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Fundamentals of Actuarial Mathematics, 3rd Edition by S. David Promislow

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1 Introduction and motivation

1.1 Risk and insurance

In this book we deal with certain mathematical models. This opening chapter, however, is a nontechnical introduction, designed to provide background and motivation. In particular, we are concerned with models used by actuaries, so we might first try to describe exactly what it is that actuaries do. This can be difficult, because a typical actuary is concerned with many issues, but we can identify two major themes dealt with by this profession.

The first is risk, a word that itself can be defined in different ways. A commonly accepted definition in our context is that risk is the possibility that something bad happens. Of course, many bad things can happen, but in particular we are interested in occurrences that result in financial loss. A person dies, depriving family of earned income or business partners of expertise. Someone becomes ill, necessitating large medical expenses. A home is destroyed by fire or an automobile is damaged in an accident. No matter what precautions you take, you cannot rid yourself completely of the possibility of such unfortunate events, but what you can do is take steps to mitigate the financial loss involved. One of the most commonly used measures is to purchase insurance.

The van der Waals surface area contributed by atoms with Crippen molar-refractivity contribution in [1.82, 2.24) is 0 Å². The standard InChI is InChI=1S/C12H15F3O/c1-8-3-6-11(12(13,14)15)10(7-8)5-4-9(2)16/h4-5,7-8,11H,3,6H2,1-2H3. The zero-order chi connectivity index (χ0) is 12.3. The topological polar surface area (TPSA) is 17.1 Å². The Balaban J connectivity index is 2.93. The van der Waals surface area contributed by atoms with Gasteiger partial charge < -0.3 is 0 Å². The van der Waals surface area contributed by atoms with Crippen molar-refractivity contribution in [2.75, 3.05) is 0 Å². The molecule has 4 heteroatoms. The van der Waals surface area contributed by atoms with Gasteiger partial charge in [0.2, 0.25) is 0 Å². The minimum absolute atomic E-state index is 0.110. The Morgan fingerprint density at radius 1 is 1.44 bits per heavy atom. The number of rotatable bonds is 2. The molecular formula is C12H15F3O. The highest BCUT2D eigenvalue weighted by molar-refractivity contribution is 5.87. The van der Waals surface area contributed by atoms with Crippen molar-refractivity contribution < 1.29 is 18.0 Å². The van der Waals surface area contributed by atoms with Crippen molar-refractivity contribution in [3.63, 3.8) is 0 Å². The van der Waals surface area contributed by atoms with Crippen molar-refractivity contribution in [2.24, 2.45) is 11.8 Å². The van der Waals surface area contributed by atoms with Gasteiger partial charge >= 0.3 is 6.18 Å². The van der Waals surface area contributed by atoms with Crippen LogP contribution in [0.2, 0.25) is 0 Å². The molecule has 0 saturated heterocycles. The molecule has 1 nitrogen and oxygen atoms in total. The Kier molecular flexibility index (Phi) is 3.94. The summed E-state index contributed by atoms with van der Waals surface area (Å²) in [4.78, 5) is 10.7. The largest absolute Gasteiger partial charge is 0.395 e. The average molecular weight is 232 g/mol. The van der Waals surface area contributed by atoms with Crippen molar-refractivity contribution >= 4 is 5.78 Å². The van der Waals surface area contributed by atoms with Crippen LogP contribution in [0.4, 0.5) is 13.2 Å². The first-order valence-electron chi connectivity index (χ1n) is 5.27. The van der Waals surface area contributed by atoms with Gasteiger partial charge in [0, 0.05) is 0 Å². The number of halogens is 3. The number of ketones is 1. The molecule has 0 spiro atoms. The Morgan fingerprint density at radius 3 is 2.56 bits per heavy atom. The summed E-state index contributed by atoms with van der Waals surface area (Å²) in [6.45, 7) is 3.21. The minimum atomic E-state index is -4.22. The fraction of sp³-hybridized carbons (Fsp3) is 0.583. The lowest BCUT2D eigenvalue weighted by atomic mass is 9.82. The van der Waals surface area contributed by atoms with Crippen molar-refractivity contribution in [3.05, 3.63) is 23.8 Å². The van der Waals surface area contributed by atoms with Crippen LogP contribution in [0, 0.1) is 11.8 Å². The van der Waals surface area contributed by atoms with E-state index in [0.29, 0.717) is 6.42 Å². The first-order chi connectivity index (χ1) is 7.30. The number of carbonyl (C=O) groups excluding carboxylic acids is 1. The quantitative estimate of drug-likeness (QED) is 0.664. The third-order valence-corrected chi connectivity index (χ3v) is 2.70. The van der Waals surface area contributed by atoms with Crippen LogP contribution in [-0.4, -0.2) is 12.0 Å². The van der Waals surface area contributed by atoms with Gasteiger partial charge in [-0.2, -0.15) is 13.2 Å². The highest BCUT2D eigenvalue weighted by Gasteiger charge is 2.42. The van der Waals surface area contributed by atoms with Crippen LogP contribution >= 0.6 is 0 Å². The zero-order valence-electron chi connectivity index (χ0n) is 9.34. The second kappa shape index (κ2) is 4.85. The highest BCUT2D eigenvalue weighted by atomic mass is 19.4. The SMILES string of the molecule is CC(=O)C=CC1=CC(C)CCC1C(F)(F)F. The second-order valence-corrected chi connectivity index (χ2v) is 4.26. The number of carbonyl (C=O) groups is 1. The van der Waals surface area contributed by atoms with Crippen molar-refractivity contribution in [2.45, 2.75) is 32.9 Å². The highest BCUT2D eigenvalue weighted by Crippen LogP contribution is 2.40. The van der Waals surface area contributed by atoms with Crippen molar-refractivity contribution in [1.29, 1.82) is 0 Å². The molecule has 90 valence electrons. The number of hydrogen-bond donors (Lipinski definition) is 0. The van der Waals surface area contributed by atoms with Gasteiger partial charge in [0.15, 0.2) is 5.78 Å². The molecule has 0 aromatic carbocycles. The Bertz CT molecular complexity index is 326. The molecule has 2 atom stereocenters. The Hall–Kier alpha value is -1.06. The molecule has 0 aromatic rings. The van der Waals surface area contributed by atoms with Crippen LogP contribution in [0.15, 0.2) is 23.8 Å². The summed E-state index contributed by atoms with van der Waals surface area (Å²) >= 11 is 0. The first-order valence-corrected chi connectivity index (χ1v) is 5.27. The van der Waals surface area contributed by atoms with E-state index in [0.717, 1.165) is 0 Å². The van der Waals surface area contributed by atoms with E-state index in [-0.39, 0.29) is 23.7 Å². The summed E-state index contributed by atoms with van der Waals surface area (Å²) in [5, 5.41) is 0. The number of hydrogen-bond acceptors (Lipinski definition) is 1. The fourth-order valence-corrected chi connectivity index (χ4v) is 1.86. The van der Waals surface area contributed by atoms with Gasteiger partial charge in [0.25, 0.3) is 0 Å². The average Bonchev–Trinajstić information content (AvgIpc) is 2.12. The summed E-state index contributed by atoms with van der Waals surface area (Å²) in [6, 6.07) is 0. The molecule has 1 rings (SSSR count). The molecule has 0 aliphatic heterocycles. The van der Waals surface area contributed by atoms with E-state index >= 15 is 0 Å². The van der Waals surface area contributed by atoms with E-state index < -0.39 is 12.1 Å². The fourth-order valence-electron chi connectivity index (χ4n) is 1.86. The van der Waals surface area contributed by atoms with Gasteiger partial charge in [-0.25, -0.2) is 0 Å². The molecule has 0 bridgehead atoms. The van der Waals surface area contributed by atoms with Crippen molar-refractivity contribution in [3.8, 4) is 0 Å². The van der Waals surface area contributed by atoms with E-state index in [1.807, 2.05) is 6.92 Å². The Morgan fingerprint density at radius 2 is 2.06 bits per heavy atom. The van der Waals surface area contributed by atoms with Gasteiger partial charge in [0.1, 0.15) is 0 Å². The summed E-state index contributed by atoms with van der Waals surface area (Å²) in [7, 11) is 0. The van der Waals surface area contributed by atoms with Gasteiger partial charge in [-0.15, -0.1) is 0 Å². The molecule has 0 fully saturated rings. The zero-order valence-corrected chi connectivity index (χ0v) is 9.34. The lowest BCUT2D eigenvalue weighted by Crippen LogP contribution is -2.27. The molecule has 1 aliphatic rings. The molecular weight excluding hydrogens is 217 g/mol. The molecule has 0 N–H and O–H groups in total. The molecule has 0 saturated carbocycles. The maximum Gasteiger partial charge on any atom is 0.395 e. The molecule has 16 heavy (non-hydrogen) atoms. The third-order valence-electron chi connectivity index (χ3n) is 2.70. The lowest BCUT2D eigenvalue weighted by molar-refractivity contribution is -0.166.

Insurance involves a sharing or pooling of risks among a large group of people. The origins go back many years and can be traced to members of a community helping out others who suffered loss in some form or other. For example, ...

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